Society

Drought takes toll on Texas pumpkin patch

By STEVE BYRNS
Texas A&M AgriLife Extension Service


Pumpkins ready for harvest. (Texas AgriLife Extension Service/Dr. Russ Wallace) Pumpkins ready for harvest. (Texas AgriLife Extension Service/Dr. Russ Wallace) LUBBOCK – Linus of “Peanuts” comic strip fame might be a little disappointed if he waits for the “Great Pumpkin” in a Texas pumpkin patch this year, said a Texas AgriLife Extension Service expert.

Dr. Russ Wallace, AgriLife Extension vegetable specialist at Lubbock, said pumpkins, like all Texas vegetables in 2011, had a hard time struggling through the record-setting high temperatures, low humidity and drought conditions.

“With only limited rainfall, the quality of the pumpkin fruit itself should be excellent, but I expect the overall production will be much less than normal,” Wallace said. “I visited with Mark Carroll, AgriLife Extension agent in Floyd County, which is normally our leading pumpkin producing county in Texas. He told me he estimates the actual size of the pumpkins along with the yields this year will be roughly half what they normally are.”


‘SWEET’ SUCCESS—Veggies are growing a little bit bigger this year in Calvin Whitely’s garden south of Milano on County Road 330. He found these beauties while digging up his sweet potato patch recently. The left one weighed in at six pounds, the biggest ever from his garden Whiteley said, and the right one at 5.5 pounds. ‘SWEET’ SUCCESS—Veggies are growing a little bit bigger this year in Calvin Whitely’s garden south of Milano on County Road 330. He found these beauties while digging up his sweet potato patch recently. The left one weighed in at six pounds, the biggest ever from his garden Whiteley said, and the right one at 5.5 pounds. So what does this mean for the annual trek to the pumpkin patch for Halloween? Wallace said the shortage in West Texas, coupled with reduced yields from pumpkin growers in the Northeast due to flooding from Hurricane Irene, will likely result in fewer pumpkins, higher demand and higher prices.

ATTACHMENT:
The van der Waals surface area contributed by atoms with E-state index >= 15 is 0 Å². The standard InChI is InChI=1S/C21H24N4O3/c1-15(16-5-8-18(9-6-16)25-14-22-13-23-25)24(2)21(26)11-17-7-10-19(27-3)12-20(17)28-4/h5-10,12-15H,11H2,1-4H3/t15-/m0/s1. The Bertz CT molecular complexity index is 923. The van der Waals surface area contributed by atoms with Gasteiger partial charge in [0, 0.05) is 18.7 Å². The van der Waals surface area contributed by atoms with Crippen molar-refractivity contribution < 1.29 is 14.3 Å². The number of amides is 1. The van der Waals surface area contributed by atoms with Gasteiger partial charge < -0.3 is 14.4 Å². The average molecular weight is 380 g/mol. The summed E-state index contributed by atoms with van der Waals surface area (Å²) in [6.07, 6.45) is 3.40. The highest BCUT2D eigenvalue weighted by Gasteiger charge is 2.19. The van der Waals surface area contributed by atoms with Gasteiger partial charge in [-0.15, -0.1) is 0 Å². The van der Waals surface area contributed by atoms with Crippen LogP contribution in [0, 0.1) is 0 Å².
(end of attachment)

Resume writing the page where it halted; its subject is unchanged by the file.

Each year, Wallace grows up to 40 pumpkin varieties in replicated trials at the Texas AgriLife Research and Extension Center in Lubbock. This year, he had 25 varieties and said each of them struggled to make a decent crop. “Our small pie and mini-pumpkins don’t appear to have suffered much, but the mid- to large-sized varieties grew vines at a slow pace during the high temperatures and really struggled to set fruit,” he said.

“About the only good news for the High Plains pumpkin crop this year was that the low humidity reduced the incidents of disease, especially powdery mildew, which infects pumpkin leaves and reduces yield and quality,” he said.

“Severe powdery mildew infections can lead to mushy stems or infected fruit, so when shopping for melons, check out the ‘handle.’ If it’s soft, it may be infected and not last until Halloween. If it’s a High Plains Texas pumpkin though, that shouldn’t be a problem this year.”

For more infor mat ion on pumpkins and other crops, contact Wallace at 806-746- 6101, rwwallace@ag.tamu.edu or visit his website at: http://lubbock. tamu.edu/horticulture/.


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2011-09-29 digital edition



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